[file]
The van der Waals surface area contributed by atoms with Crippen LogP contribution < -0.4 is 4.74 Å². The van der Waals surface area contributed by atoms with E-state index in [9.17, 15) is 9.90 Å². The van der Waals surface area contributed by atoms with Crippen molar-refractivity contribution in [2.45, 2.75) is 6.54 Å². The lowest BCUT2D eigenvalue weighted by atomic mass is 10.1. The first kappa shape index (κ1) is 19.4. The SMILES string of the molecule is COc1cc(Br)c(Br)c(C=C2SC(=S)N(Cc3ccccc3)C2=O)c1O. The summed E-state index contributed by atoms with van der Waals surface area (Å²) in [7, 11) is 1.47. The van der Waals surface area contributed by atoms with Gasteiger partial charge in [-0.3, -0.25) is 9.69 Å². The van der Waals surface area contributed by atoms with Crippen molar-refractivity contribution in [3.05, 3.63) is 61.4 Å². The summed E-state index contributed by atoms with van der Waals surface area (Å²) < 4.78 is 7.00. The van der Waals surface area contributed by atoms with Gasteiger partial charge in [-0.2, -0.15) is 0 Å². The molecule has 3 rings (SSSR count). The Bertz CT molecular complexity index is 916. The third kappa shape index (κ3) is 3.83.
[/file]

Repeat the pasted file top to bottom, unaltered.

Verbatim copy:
The van der Waals surface area contributed by atoms with Crippen LogP contribution < -0.4 is 4.74 Å². The van der Waals surface area contributed by atoms with E-state index in [9.17, 15) is 9.90 Å². The van der Waals surface area contributed by atoms with Crippen molar-refractivity contribution in [2.45, 2.75) is 6.54 Å². The lowest BCUT2D eigenvalue weighted by atomic mass is 10.1. The first kappa shape index (κ1) is 19.4. The SMILES string of the molecule is COc1cc(Br)c(Br)c(C=C2SC(=S)N(Cc3ccccc3)C2=O)c1O. The summed E-state index contributed by atoms with van der Waals surface area (Å²) in [7, 11) is 1.47. The van der Waals surface area contributed by atoms with Gasteiger partial charge in [-0.3, -0.25) is 9.69 Å². The van der Waals surface area contributed by atoms with Crippen molar-refractivity contribution in [3.05, 3.63) is 61.4 Å². The summed E-state index contributed by atoms with van der Waals surface area (Å²) < 4.78 is 7.00. The van der Waals surface area contributed by atoms with Gasteiger partial charge in [-0.2, -0.15) is 0 Å². The molecule has 3 rings (SSSR count). The Bertz CT molecular complexity index is 916. The third kappa shape index (κ3) is 3.83.